When History Repeats

Today is the beginning of The Nine Days. It is the time where we mourn and tear our clothing out of despair at having seen our two precious temples destroyed. It is the time that the nation of Israel is supposed to band together, praying fervently for unity and peace in preparation for the coming redemption.

Instead, today, on the first of The Nine Days and Rosh Chodesh Av, eggs were thrown at the holy site of the Kotel.

Take a moment and think about that, please.

Think about the fire and hatred that had to be behind such a heinous and saddening act. Think about how the holiness of the Kotel was forsaken to make a point. Think about how it was Jew against Jew, in a blind rage. And that is exactly what hurts the most. Jew vs. Jew, a mindless, inconceivable sin.

I am heartbroken over the very idea that such a thing could have happened. How is it that after thousands of years of persecution, oppression and destruction we have not learned to unite as a people? Are we lacking judgement from the outside that we feel the need to tear down one another?

Our Second Temple, broken down and torn away from us at the end of these nine days, was destroyed for a simple reason. Sinat chinam, baseless hatred. At this very time in our history, one of the saddest, most mournful periods that we have every known, at the same site that was desecrated this morning, was destroyed for baseless hatred. And I cannot believe that we are senseless enough to be repeating history. Again.

A perfect example  in our history can be seen in the book of Shmot. “Lamah takeh re’echa?” “Why would you strike your fellow?” (Shmot, 2:13) Moshe here questions a Jewish man as to why he would raise his hand to his friend. He seems shocked that such an indecent act could occur in the middle of such oppression! Did they not suffer enough at the hands of the Egyptians that they felt the need to turn on each other as well? 

Can we not ask ourselves the same question? Are we truly preserving the holiness of the place where the Third Temple will stand when such detestation presides there? I am frightened of the consequences that may arise, that chas v’shalom we should see the same destruction again. We are not strangers to our history, of that which makes us who we are today. We see this everlasting pattern throughout the books of the Tanach and now even more in recent months. The cycle of hatred, destruction, crying out and redemption. The question is, is this necessary? Do we need to live through the first two stages before realizing that the path to peace and unity is through Ahavat Yisrael?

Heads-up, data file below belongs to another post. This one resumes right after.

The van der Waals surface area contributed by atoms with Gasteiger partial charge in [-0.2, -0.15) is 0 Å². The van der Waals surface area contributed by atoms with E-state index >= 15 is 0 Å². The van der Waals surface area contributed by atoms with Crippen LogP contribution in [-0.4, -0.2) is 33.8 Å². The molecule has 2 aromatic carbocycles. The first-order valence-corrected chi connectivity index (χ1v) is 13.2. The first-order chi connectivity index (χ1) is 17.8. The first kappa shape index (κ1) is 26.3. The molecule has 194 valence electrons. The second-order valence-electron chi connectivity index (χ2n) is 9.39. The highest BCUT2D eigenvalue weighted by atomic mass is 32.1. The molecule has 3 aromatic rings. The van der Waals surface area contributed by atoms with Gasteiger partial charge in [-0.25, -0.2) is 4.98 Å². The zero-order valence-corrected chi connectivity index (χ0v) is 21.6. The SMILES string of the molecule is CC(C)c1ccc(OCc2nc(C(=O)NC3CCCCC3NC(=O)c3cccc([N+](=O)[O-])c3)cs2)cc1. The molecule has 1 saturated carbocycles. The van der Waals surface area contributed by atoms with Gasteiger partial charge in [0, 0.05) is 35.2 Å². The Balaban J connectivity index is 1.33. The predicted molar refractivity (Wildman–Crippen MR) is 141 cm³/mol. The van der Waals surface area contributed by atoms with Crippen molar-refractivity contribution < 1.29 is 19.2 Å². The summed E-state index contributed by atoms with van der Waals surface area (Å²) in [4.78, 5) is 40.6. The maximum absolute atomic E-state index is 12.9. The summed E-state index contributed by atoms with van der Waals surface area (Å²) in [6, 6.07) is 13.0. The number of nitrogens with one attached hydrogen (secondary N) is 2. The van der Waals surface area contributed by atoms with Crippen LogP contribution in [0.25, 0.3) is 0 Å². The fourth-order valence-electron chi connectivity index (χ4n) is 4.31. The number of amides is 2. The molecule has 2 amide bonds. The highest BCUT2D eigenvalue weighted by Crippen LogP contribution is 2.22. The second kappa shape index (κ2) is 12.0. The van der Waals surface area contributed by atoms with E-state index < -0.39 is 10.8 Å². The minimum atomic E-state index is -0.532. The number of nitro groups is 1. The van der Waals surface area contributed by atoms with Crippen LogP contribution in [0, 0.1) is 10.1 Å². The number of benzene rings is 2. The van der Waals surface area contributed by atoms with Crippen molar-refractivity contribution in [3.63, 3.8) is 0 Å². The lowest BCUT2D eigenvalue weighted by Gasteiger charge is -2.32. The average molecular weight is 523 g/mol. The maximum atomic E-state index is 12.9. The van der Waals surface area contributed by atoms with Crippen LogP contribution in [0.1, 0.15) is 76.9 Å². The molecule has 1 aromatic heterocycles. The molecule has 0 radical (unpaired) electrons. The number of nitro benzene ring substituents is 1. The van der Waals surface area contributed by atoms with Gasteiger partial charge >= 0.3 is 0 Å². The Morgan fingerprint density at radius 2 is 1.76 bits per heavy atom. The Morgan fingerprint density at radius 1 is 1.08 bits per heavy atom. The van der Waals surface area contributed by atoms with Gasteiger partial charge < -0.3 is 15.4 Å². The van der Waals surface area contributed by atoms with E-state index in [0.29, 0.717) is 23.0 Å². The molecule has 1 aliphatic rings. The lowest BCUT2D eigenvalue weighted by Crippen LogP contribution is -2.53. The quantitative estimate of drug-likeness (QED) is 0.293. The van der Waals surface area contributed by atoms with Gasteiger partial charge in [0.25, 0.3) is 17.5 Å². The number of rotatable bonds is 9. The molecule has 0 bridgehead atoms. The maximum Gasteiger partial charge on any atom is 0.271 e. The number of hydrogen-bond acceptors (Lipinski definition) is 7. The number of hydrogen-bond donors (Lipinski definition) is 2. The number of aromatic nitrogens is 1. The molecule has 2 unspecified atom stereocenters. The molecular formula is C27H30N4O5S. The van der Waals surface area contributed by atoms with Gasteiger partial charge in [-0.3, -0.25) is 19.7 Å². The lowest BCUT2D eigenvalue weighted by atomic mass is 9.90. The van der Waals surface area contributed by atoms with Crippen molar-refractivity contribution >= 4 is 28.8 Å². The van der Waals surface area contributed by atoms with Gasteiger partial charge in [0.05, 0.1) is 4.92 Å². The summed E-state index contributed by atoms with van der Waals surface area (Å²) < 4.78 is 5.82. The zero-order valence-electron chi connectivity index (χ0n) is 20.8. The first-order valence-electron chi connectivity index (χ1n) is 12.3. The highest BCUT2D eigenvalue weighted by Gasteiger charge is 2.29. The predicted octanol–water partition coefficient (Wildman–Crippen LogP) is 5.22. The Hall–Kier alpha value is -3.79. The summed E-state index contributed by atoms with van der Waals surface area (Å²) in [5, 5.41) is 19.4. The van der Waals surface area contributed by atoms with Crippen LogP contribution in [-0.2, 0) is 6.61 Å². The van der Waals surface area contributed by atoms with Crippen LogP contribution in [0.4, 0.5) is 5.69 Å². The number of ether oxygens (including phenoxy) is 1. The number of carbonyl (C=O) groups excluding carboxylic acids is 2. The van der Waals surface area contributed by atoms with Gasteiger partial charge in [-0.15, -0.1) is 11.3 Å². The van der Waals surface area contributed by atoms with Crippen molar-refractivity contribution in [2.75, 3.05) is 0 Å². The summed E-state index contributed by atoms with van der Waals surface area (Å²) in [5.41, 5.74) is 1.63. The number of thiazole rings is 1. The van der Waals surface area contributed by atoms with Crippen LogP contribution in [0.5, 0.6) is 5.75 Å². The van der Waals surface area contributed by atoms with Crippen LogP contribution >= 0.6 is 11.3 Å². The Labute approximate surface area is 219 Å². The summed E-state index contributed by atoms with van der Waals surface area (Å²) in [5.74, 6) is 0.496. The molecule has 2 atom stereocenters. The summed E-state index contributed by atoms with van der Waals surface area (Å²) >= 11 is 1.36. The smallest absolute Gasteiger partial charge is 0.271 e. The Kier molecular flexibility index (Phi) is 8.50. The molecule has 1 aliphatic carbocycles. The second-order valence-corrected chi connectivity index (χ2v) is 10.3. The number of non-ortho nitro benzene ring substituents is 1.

And I truly believe that Ahavat Yisrael is the answer to it all. Putting aside the small differences and becoming one. We are the strongest nation in the world, and always have been. We have a power that we do not even recognize. We have the strength and potential to be a unifying force against those who wish to bring devastation upon us from the outside, and yet we turn it in and lash out towards our brethren.

It is my heartfelt prayer that we come to realize our promise as a people, as a whole, and learn to live like brothers, and not like adversaries. May we have a change of heart to love one another with the conviction of those who know that the path to peace is through the channels of cooperation.

About the Author
Aliza Hornstein is an Olah from Canada; She has lived in Israel on and off for several years and is now here permanently; She and her husband have one beautiful baby girl.
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